I can’t believe its taken me this long to figure out: the kids are conspiring to drive me crazy. Not certifiable, just unhinged. I suspect they’ve been convening at midnight for strategizing sessions to plot my demise. I can only imagine they unfold a little something like this.
Jack peeks in my room, sees the drool pooling on my pillow and creeps into Riley’s room. “Hey sis, wake up!”
“How are you dear brother?”
“I’m fine, but concerned. I know behind closed doors, we truly love and cherish each other, but we really need to step it up a notch during the day. We are not fighting enough! We have to remember our three-prong approach: fight, frustrate and foil. My graph here clearly shows that when we argue over a toy or food product, Mom and Dad drop their ‘What a good listener’ act and blow a gasket, five times out of 10. We need to increase our effectiveness and get those numbers up.”
“But I told you to shut up nine times today! And I said I hate you,” protests Riley. “I gave you my “mommy kitty” to play with and then immediately screamed for it back. Didn’t you see mommy turn purple?”
“I know,” says Jack, “but we need more mindless fighting. That really puts Mom over the edge. And don’t forget to throw in a bite or two and lots of slapping!”
“Alright. Do I have to keep talking like a baby and pretending I’m a cat?”
“Yes. And keep refusing to wear barrettes and bows. And by the way, I spotted you ogling her necklace the other day. Watch it. Your refusal to be a girly-girl really gets her going.”
“But she says she loves my independent spirit.”
“Yeah, well sometimes her eye twitches when she says it. Oh — excellent work with the outerwear fight. The leopard print coat with the purple striped hat and yellow SpongeBob garden gloves you insisted on wearing sent her over the edge.”
“Yeah, and then I took it all off in the car!” Riley beams.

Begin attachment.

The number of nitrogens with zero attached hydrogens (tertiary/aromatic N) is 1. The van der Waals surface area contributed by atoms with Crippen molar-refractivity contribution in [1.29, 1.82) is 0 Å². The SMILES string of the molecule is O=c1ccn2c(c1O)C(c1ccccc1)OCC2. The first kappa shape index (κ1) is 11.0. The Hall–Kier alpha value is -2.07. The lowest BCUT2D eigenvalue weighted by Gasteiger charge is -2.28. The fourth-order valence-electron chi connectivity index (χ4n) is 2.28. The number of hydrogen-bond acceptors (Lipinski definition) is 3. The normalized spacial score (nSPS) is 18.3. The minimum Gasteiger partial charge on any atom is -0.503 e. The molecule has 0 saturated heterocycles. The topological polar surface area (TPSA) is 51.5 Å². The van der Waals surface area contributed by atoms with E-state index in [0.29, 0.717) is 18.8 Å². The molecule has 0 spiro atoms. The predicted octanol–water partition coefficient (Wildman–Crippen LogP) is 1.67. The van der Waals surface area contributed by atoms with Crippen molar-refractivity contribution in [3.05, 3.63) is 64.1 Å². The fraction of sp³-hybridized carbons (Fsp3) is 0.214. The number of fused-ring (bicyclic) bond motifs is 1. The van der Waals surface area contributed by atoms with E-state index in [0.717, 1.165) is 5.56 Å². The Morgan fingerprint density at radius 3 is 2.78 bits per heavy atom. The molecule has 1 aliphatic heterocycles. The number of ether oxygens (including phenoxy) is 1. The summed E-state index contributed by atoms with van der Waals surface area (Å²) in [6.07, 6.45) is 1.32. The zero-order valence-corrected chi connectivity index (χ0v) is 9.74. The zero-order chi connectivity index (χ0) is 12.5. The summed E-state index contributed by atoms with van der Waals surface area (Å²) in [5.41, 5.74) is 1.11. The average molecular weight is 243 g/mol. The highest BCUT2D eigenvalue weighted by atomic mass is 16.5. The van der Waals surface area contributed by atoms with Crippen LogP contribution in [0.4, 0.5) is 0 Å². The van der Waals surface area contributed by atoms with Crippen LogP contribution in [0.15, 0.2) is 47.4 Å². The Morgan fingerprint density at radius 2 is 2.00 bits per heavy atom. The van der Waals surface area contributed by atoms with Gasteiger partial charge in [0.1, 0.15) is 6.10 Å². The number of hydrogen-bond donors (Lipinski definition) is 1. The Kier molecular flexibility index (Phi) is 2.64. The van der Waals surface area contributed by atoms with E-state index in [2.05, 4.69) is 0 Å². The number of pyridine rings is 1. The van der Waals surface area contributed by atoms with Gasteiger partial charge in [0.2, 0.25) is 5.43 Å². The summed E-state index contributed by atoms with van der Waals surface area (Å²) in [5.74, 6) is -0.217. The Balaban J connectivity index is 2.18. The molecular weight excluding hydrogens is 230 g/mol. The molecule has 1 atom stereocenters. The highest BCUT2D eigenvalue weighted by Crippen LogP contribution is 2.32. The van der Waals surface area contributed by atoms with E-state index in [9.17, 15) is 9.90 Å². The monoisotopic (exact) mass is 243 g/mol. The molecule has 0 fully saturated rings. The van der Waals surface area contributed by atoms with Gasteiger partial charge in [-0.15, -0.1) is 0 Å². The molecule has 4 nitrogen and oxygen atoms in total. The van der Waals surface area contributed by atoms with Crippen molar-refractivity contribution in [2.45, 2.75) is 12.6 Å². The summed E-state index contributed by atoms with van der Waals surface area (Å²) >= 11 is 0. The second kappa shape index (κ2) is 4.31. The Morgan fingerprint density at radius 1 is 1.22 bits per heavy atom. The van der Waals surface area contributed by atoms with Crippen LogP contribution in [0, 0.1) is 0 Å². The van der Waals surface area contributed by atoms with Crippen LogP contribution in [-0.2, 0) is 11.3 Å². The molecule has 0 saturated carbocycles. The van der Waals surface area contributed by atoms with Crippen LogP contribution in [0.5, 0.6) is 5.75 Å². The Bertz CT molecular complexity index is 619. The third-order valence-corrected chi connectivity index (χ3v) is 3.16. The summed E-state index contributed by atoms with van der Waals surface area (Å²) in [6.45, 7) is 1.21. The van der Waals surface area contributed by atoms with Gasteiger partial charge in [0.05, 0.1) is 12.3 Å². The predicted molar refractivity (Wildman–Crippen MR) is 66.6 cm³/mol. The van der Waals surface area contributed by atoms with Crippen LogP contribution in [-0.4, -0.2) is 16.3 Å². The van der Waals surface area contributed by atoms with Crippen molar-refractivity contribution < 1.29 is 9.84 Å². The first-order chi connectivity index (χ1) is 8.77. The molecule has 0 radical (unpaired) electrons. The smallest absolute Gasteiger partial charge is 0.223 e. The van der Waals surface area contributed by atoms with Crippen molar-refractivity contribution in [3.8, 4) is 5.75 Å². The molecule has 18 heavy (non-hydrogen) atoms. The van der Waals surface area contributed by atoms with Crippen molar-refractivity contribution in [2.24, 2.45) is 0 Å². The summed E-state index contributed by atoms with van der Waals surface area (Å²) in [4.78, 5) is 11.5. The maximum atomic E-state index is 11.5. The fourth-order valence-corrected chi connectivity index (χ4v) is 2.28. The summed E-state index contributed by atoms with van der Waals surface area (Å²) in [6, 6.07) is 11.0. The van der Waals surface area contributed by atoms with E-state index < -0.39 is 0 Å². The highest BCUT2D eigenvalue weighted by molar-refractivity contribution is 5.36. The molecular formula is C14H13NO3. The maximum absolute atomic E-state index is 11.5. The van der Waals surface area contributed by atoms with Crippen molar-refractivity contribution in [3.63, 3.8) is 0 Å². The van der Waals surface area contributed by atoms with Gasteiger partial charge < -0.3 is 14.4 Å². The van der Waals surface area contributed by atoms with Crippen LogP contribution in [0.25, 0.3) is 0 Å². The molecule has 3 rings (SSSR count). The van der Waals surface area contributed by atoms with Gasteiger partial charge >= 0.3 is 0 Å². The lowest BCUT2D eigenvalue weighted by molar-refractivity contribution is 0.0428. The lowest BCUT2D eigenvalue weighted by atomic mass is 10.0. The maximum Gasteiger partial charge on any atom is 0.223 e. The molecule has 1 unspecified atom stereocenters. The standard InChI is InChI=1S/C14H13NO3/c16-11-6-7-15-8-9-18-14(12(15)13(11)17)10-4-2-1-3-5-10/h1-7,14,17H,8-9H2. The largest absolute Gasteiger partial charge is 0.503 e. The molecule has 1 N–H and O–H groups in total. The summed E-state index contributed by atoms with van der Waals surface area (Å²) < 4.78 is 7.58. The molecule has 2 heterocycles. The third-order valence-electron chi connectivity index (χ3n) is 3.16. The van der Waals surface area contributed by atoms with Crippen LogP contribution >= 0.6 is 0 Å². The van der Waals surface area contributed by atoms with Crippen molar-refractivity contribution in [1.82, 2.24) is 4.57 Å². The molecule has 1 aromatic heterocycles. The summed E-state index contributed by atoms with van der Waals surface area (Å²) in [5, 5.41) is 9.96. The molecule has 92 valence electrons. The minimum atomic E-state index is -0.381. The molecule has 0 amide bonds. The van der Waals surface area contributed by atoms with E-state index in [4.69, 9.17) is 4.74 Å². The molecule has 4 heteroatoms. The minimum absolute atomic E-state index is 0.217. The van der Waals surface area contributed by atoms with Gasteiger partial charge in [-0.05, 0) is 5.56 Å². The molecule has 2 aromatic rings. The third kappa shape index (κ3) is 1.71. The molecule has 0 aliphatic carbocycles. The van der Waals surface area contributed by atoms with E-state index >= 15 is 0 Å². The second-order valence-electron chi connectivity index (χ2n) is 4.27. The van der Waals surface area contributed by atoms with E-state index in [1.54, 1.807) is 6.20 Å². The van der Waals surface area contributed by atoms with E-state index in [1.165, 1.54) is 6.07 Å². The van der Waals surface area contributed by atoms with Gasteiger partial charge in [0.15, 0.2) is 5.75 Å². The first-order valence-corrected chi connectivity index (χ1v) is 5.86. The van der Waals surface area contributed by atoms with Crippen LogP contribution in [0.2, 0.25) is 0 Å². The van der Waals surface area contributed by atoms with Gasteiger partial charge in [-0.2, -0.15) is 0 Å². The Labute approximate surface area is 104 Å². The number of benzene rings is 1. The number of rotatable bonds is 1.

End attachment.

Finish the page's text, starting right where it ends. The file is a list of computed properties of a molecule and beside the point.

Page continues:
“We should call you Wiley, not Riley!”
“Well, Jack if we’re going to dissect our performances, I think you could ‘lose’ a few more things. So far it’s only been ‘meow-meow,’ your tae kwon do uniform and your teacher’s Christmas present.”
“Yeah, but I lost that the day she was going to give it to her. I get extra points for that!”
“True, now what about baths. Do we like them this month?”
“Hmmm, yes. And we want to take them at odd times during the day, and we don’t want to get out. Next month, we won’t like them. Oh, and good work with the potty training. You had them all excited like you were ready to start and then lost all interest!”
“Hey Jack, I love mommy and daddy. Why are we doing this to them again?”
“Aghhh, it was all in the manual. At the hospital? Remember? When we were first born? It’s for their own good. If we didn’t provide them with a new challenge at each stage, they’d always be lonely for the baby we once were. They love us soooo much that we have to wear them out a bit over the years. We’re really going to lay it on thick when we’re teenagers so they’ll be somewhat relieved when we finally leave. Sure they’ll be sad, but a little part of them will just be so eager to rest, that our final departure won’t be so sorrowful.
“Truly, they need us to do this. They might not ever let us go if we didn’t cause them some trouble. And don’t forget, we can still give them lots of hugs and kisses to remind them how cute and sweet we are. That’ll keep them in the game. You know, like when you crinkle your nose and squint your eyes to make yourself look extra cute when you’re trying to get your way? Mommy knows you’re manipulating her, but she really thinks it’s sweet and funny. But, we need to keep up a 2:1 ratio of fights and frustrations to the cute stuff.”
“Ohhhh. It’s like, our job.”
“Exactly. Now I’m going back to bed, you start crying for kitty juice. Mommy still doesn’t know what that is — brilliant one, Riley! Trust me some day she’d give anything for just one day of “he-grabbed-my-cookie-leave-me-alone-mommy-she’s-touching-my-trains!-I-don’t-want-chicken-I’m-not-taking-a-nap” fun